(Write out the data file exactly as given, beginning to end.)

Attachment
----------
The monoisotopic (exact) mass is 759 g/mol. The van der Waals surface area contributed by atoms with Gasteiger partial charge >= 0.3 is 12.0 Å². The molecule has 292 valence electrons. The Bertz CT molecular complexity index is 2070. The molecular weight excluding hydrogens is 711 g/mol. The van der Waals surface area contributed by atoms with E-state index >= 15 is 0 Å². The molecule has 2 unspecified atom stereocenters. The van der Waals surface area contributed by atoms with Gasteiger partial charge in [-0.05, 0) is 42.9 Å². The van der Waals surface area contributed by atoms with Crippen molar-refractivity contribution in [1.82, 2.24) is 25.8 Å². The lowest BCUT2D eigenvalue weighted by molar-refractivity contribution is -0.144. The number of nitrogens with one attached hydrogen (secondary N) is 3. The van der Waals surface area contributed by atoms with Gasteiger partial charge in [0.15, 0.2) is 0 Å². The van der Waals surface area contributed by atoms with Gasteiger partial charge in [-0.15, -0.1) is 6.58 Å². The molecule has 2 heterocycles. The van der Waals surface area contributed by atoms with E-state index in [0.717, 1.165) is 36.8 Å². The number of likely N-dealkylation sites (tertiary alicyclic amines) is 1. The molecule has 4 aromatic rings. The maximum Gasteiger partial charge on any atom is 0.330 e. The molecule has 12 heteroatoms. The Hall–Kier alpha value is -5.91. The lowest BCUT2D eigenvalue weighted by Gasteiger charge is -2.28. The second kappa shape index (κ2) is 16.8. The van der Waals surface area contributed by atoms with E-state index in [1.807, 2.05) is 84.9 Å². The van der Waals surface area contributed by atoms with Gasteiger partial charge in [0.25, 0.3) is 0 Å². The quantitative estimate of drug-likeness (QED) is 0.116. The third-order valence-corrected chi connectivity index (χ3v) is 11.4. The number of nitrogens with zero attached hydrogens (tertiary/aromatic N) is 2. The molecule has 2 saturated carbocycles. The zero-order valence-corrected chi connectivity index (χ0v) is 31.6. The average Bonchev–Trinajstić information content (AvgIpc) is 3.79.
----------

The monoisotopic (exact) mass is 759 g/mol. The van der Waals surface area contributed by atoms with Gasteiger partial charge >= 0.3 is 12.0 Å². The molecule has 292 valence electrons. The Bertz CT molecular complexity index is 2070. The molecular weight excluding hydrogens is 711 g/mol. The van der Waals surface area contributed by atoms with E-state index >= 15 is 0 Å². The molecule has 2 unspecified atom stereocenters. The van der Waals surface area contributed by atoms with Gasteiger partial charge in [-0.05, 0) is 42.9 Å². The van der Waals surface area contributed by atoms with Crippen molar-refractivity contribution in [1.82, 2.24) is 25.8 Å². The lowest BCUT2D eigenvalue weighted by molar-refractivity contribution is -0.144. The number of nitrogens with one attached hydrogen (secondary N) is 3. The van der Waals surface area contributed by atoms with Gasteiger partial charge in [0.15, 0.2) is 0 Å². The van der Waals surface area contributed by atoms with Gasteiger partial charge in [-0.15, -0.1) is 6.58 Å². The molecule has 2 heterocycles. The van der Waals surface area contributed by atoms with E-state index in [0.717, 1.165) is 36.8 Å². The number of likely N-dealkylation sites (tertiary alicyclic amines) is 1. The molecule has 4 aromatic rings. The maximum Gasteiger partial charge on any atom is 0.330 e. The molecule has 12 heteroatoms. The Hall–Kier alpha value is -5.91. The lowest BCUT2D eigenvalue weighted by Gasteiger charge is -2.28. The second kappa shape index (κ2) is 16.8. The van der Waals surface area contributed by atoms with E-state index in [1.807, 2.05) is 84.9 Å². The van der Waals surface area contributed by atoms with Gasteiger partial charge in [0.25, 0.3) is 0 Å². The quantitative estimate of drug-likeness (QED) is 0.116. The third-order valence-corrected chi connectivity index (χ3v) is 11.4. The number of nitrogens with zero attached hydrogens (tertiary/aromatic N) is 2. The molecule has 2 saturated carbocycles. The zero-order valence-corrected chi connectivity index (χ0v) is 31.6. The average Bonchev–Trinajstić information content (AvgIpc) is 3.79.